(Newtonian fluid constitutive equation to turn the momentum equations into Navier-Stokes equations).

22

33

j

Rik

ij t ij ij

ji k

u

uu

k

xx x

τ µ δ ρδ

∂

∂∂

= +− −

∂∂ ∂

(2.4)

(Boussinesq’s assumption for the Reynolds-stress) where, δij is the Kronecker delta function, μ is the dynamic

viscosity, μt is the turbulent eddy viscosity and k is the specific turbulent kinetic energy.

The energy transport equation for the fluid in terms of the enthalpy:

( )

( )

RR

ii

j ij ij i ij i i

ii j

uH u

Hp

u q Su

t xx tx

ρ

ρτ τ τ ρε

∂∂

∂∂ ∂

+ = + ++− ++

∂∂∂ ∂∂

2

2

u

Hh= +

(2.5)

The Ideal Gas state equation is prescribed to compute the air density as a function of pressure and tempera-

ture:

air

p

RT

ρ

=

with:

universal

air Air_Molecular_Mass

R

R=

(2.6)

For the oil droplets trajectories within the fluid (air), the solver assumes spherical liquid particles (droplets) in

a steady-state air flow field. Only fluid-to-particle interaction is allowed, thus the model is limited to dilute par-

ticles only, which is in general valid for bulk mass ratio of particles to fluid of less than 20% - 30%, as in this

case. The particles drag is calculated using Henderson’s formula [10], which accounts for laminar/transitional/

turbulent flow regimes and temperature difference between particles and carrier fluid. The particle/fluid heat

transfer is computed according to Carlson and Hoglund [11] formula and since each particle mass is assumed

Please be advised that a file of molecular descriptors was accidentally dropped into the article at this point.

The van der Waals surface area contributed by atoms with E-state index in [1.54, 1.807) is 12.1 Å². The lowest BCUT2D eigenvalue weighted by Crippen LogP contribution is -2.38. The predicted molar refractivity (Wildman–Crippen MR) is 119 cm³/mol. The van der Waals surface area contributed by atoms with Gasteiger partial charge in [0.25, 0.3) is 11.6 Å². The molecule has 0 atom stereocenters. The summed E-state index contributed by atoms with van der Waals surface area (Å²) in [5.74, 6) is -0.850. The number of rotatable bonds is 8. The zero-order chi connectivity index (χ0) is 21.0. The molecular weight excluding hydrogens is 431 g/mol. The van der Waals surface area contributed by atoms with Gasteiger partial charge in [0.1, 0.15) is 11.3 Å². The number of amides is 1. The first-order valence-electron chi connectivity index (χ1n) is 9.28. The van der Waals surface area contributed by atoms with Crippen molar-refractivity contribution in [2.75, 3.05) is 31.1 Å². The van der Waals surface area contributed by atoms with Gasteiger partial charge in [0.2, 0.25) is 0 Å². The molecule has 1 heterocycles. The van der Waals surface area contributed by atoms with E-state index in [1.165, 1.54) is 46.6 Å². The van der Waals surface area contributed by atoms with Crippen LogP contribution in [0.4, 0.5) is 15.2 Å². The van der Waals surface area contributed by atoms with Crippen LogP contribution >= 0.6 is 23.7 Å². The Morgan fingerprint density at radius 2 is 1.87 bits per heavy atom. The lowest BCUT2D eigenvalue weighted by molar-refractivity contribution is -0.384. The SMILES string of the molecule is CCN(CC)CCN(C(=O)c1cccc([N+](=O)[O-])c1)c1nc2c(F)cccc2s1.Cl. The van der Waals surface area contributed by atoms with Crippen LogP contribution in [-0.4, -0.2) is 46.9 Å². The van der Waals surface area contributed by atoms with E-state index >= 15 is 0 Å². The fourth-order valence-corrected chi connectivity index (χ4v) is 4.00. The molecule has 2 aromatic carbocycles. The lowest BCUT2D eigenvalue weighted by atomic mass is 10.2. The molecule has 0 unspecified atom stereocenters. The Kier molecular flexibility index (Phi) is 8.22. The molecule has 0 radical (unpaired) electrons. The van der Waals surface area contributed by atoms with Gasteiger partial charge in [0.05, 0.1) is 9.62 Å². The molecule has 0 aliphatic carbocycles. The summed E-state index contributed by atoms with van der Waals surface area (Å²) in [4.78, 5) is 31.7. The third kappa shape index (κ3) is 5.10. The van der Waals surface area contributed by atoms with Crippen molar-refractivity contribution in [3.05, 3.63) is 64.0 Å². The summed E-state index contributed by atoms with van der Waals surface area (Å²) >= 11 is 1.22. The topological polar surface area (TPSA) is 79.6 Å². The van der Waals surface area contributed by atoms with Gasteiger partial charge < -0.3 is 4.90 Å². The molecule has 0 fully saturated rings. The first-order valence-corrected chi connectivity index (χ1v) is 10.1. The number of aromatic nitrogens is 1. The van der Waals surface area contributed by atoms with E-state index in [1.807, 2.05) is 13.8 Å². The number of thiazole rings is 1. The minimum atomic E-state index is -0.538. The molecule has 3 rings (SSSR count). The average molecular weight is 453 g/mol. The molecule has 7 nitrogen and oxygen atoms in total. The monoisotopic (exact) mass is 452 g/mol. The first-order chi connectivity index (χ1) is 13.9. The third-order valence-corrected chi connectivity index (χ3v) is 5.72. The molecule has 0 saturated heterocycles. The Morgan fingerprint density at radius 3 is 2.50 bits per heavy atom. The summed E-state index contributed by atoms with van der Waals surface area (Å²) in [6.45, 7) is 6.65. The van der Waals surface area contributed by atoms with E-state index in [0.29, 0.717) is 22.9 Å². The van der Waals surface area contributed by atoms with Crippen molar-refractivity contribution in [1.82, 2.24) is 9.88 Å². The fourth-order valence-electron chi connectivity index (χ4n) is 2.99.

constant, the size may change accordingly, as they are cooled or heated by the surrounding air. The gravity is

included in the analysis and the walls are treated as adiabatic with full absorption of any particle that hits them.

The additional k-ɛ transport equations for the specific turbulent kinetic energy and dissipation respectively

are:

( )

t

ik

i i ki

kk

uk S

tx x x

µ

ρρµ

σ

∂∂ ∂ ∂

+ =++

∂∂ ∂ ∂

(2.7)

A. Abilgaziyev et al.

253

( )

t

i

ii i

uS

tx x x

ε

ε

µ

ρε ε

ρε µ σ

∂∂ ∂ ∂

+ =++

∂∂ ∂ ∂

(2.8)

where, the source terms are defined as:

Ri

k ij t B

j

u

S P

x

τ ρε µ

∂

= −+

∂

(2.9)

2

1 1 22

Ri

ij t B B

j

u

S C f CP C f

kx k

εε ε

ε ρε

τµ

∂

= +−

∂

(2.10)

where, PB represents the turbulent production due to buoyancy forces and is given by:

1

i

BBi

g

P x

ρ

σρ

∂

= − ∂

(2.11)

with gi = (gx, gy, gz) the gravity vector, the constant σB = 0.9 and constant CB = 1 when PB > 0, and 0 otherwise.

Whereas:

( )

3

2

12

0.05

1 and 1 exp

T

f fR

f

µ

=+ =−−

(2.12)

The constants Cμ, Cɛ1, Cɛ2, σk, σɛ are obtained from typical fitting experiments as:

12

0.09, 1.44, 1.92, 1, 1.3

k

CCC

µε ε ε

σσ

= = = = =

(2.13)

The diffusive heat flux is defined as:

Pr

t

ici

h

qx

µ

µ

σ

∂

= +

∂

(2.14)

with the constant σc = 0.9, Pr is the Prandtl number and α is the thermal diffusivity.

And the relation between k, ɛ and μt is given by:

2

t

Ck

f

µ

µ

ρ

µε

=

(2.15)

and fμ is a turbulence damping factor to consider the laminar-turbulent transition as a function of distance from

the wall, defined by the expression:

( )

2

20.5

1 exp 0.025 1

yT

fR

R

µ

=− − ⋅+

(2.16)

where:

2

and

Ty

k ky

RR

ρρ

µε µ

= =

(2.17)

and y is the distance from the wall.